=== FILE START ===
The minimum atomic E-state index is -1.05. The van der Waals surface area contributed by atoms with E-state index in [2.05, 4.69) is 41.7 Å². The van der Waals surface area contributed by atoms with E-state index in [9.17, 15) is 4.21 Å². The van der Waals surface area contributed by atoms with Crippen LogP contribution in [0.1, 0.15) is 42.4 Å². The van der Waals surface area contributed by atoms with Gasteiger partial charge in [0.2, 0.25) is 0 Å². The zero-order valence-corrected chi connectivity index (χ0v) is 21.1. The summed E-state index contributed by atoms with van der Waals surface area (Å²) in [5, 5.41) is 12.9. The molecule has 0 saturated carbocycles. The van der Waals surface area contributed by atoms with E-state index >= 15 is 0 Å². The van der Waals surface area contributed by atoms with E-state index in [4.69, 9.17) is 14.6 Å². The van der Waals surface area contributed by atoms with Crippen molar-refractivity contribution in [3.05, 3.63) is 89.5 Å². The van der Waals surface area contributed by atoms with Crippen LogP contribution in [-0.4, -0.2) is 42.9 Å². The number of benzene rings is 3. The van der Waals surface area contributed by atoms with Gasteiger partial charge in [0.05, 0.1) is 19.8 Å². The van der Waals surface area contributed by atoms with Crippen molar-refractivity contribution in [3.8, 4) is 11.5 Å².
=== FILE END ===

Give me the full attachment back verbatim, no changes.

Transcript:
The minimum atomic E-state index is -1.05. The van der Waals surface area contributed by atoms with E-state index in [2.05, 4.69) is 41.7 Å². The van der Waals surface area contributed by atoms with E-state index in [9.17, 15) is 4.21 Å². The van der Waals surface area contributed by atoms with Crippen LogP contribution in [0.1, 0.15) is 42.4 Å². The van der Waals surface area contributed by atoms with Gasteiger partial charge in [0.2, 0.25) is 0 Å². The zero-order valence-corrected chi connectivity index (χ0v) is 21.1. The summed E-state index contributed by atoms with van der Waals surface area (Å²) in [5, 5.41) is 12.9. The molecule has 0 saturated carbocycles. The van der Waals surface area contributed by atoms with E-state index >= 15 is 0 Å². The van der Waals surface area contributed by atoms with E-state index in [4.69, 9.17) is 14.6 Å². The van der Waals surface area contributed by atoms with Crippen molar-refractivity contribution in [3.05, 3.63) is 89.5 Å². The van der Waals surface area contributed by atoms with Crippen LogP contribution in [-0.4, -0.2) is 42.9 Å². The number of benzene rings is 3. The van der Waals surface area contributed by atoms with Gasteiger partial charge in [0.05, 0.1) is 19.8 Å². The van der Waals surface area contributed by atoms with Crippen molar-refractivity contribution in [3.8, 4) is 11.5 Å².